Sunday, November 19, 2006

Sister Smile

Two weeks ago I was in the grocery store when the most captivating little tune came over the loud speakers..."Dominique, nique, nique, S'en allait tout simplement...Il ne parle que du Bon Dieu." Now, some of you may be familiar with this tune, but I was not and I was taken by it. The melody was unique, the voice was clear, and together they made the prettiest song I had heard in some time. I asked the old woman beside me( who was singing the song to herself as she shopped) "Do you know who sings this song?"

"Ah, yes, They were popular in the sixties. I think they were called The Singing Nuns." She told me.

When I got home I found "The Singing Nun" on the internet and listened to samples of her other music. I ordered a cassette. It arrived three days later and I was eager to hear it. I had been hoping it would all be as enchanting as the song I remembered from the grocery store had been and it was...and then some.

I was amazed by the infectious melodies and the beauty of the lyrics. First of all, the song "Dominque" was about St. Dominic, the founder of the order where this Belgian nun, Sr. Luc-Gabrielle, was serving her novitiate. The insert informed me that she called herself "Soeur Sourire" or "Sister Smile" but was re-christened "The Singing Nun" when, in 1963, the single Dominique and the album that contained it shot to number one on the charts in the United States. Apparently, she even made an appearance shortly after on the Ed Sullivan Show.

The insert also informed me that she affectionately called her guitar, "Sister Adele," which made sense of the lyrics in the second song on the album...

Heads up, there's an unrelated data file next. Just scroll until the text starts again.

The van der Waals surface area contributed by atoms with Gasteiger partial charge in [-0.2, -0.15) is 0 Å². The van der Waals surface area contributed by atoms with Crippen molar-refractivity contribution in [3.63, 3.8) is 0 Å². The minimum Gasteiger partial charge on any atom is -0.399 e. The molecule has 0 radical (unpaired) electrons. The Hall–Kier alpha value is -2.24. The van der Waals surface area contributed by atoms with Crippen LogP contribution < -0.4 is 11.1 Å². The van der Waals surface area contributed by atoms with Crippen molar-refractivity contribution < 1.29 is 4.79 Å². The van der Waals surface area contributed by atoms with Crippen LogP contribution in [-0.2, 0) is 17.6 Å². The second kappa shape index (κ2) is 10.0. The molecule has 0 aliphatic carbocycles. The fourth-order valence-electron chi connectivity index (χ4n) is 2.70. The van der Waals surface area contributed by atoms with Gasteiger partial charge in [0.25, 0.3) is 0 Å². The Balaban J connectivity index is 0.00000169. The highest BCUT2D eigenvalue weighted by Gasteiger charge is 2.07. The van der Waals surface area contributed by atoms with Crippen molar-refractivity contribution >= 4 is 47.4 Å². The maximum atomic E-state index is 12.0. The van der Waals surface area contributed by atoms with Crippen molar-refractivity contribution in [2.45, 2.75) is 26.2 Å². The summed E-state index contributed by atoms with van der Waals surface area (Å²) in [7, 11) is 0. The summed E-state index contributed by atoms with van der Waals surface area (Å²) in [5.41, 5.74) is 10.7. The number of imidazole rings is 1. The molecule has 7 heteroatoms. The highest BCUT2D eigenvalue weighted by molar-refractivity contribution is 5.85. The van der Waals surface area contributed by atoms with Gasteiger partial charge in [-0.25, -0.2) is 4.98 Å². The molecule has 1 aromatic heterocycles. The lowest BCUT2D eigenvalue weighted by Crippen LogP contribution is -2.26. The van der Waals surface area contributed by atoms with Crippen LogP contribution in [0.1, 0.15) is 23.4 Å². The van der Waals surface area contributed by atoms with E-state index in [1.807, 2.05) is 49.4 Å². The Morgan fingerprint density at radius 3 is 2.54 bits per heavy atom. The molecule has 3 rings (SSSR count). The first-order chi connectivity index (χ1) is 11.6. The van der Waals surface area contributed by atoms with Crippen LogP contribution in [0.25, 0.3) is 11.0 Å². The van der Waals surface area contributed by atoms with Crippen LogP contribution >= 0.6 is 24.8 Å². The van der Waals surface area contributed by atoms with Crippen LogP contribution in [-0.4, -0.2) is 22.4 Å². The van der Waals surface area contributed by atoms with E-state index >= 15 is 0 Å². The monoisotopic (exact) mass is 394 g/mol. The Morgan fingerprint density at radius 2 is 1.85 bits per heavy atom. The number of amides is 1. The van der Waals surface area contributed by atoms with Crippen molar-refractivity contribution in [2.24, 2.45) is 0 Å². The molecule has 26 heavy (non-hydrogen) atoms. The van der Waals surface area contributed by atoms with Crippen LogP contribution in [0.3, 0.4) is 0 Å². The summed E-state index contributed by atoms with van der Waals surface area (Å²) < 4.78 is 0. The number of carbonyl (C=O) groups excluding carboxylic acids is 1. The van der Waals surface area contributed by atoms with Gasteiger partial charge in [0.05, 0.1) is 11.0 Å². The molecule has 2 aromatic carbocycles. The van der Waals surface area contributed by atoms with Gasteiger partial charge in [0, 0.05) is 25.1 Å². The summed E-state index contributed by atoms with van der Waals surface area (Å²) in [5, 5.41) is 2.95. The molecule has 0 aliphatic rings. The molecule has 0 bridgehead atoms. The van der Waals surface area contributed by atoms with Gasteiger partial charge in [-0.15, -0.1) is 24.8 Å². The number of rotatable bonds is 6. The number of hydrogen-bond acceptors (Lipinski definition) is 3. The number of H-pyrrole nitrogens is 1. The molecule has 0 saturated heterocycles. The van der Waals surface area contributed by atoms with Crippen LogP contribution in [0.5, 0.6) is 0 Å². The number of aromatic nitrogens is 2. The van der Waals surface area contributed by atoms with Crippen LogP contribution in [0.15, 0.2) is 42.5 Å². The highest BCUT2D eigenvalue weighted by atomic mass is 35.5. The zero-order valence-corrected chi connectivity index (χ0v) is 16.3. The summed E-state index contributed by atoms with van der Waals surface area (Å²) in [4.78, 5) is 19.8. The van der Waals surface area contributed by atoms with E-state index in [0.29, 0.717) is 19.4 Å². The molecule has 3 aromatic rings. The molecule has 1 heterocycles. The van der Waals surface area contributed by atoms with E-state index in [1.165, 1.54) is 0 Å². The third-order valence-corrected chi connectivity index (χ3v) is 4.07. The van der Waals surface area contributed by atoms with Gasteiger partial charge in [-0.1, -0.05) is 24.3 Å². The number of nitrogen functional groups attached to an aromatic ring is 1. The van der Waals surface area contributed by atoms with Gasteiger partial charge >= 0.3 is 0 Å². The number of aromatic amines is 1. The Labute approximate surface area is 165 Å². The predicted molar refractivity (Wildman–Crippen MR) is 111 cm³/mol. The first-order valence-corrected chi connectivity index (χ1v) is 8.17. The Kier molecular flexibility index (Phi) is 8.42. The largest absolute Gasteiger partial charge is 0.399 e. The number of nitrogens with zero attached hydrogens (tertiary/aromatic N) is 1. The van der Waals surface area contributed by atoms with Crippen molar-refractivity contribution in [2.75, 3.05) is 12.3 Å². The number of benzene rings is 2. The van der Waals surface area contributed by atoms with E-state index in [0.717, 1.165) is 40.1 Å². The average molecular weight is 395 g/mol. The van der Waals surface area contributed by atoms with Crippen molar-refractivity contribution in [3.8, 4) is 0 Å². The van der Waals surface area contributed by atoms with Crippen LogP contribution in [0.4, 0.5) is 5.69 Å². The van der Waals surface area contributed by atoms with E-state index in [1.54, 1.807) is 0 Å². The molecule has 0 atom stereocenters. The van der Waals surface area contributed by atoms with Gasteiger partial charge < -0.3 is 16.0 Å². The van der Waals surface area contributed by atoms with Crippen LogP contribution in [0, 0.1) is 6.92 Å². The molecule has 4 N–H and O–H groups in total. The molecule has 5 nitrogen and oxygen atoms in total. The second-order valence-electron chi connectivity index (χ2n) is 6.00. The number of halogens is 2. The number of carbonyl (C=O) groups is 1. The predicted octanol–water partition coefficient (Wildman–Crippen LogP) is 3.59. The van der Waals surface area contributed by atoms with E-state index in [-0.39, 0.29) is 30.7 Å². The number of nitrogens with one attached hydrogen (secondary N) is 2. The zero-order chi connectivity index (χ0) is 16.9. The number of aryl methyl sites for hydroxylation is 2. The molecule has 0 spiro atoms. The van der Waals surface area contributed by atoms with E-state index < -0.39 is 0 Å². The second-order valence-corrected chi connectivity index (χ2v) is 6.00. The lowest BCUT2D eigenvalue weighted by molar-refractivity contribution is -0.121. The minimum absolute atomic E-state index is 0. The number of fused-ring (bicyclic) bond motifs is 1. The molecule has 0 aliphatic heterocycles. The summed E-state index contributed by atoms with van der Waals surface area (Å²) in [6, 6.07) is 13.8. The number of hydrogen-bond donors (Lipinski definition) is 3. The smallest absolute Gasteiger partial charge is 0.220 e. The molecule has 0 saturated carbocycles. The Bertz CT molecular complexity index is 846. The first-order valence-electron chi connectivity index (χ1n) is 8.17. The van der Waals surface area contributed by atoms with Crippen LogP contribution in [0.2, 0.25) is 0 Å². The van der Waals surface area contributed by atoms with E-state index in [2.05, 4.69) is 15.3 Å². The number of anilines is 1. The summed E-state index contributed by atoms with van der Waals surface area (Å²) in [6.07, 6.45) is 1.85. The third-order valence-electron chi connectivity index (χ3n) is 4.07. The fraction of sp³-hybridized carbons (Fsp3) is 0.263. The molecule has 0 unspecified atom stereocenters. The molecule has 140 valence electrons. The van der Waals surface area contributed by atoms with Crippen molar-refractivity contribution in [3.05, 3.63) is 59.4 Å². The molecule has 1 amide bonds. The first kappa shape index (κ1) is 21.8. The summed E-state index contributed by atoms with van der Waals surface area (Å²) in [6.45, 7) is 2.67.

In all the tones of her whole soul Adele dedicated herself to the Lord. And her songs proclaimed everywhere that serving God was her happiness. Behind the harps and zithers forming the orchestra of heaven, one day, Adele, the humble guitar, will be heard in the abode of God. [translated]
Lyrics like these and the music that expressed them seemed to indicate that "Soeur Sourire" was a pure and gentle soul with a lovely voice and a rare gift for melody.

I was eager to learn her every song by heart. I listened while driving, while cleaning, whenever and wherever I could. The boys enjoyed the songs, too, and since French is the foreign language of choice for study here at Temple Academy, I considered it educational as well. Soon, I heard Jeremy whistling the happy tunes. Our whole family was hooked. I began to think of "Soeur Sourire" as an older sister, looking down and smiling upon us as we sang her songs of love and praise.

Then it happened. I decided to learn more about my "older sister" and I didn't like what I discovered. In short, I found that "Soeur Sourire" was very much a child of the sixties. She publicly supported things she should not have and in direct defiance to authorities to whom she was lawfully subject, she left her order, became involved in an unseemly relationship, and met a premature and disreputable demise. Enough said.

It may seem silly, but I was heartbroken. Oh well, I reasoned within myself, so she wasn't what you thought. Those songs are still lovely and those lyrics are just as meaningful-- if only to you. But I couldn't listen to the music in the same way again. The catchy tunes, rather than lifting my spirits, reminded me of disappointment and left me with a feeling of longing and sadness.

My "older sister" was gone. In fact, I don't know if she ever was real. It is hard for me to imagine anyone writing such lyrics without having a sincere love for God, but I don't know. I can't explain it, and I don't have to. God knows her heart and God will be her judge. "Nothing prevents you from praying for her." Jeremy said when I shared the sad news. He was right-- and I did.

As I reflected on this experience, it occurred to me how natural my feelings were. We all want to see beauty, truth, and goodness united. We don't like the disjoint between great art and a life poorly lived. We want a chaste Mozart and a prudent Jefferson; we want a humble Michelangelo and an orthodox Da Vinci. We want those who inspire us to be inspiring in every way. We desire to see great beauty, truth, and goodness united in a single creature, but most often they are not-- not perfectly anyway.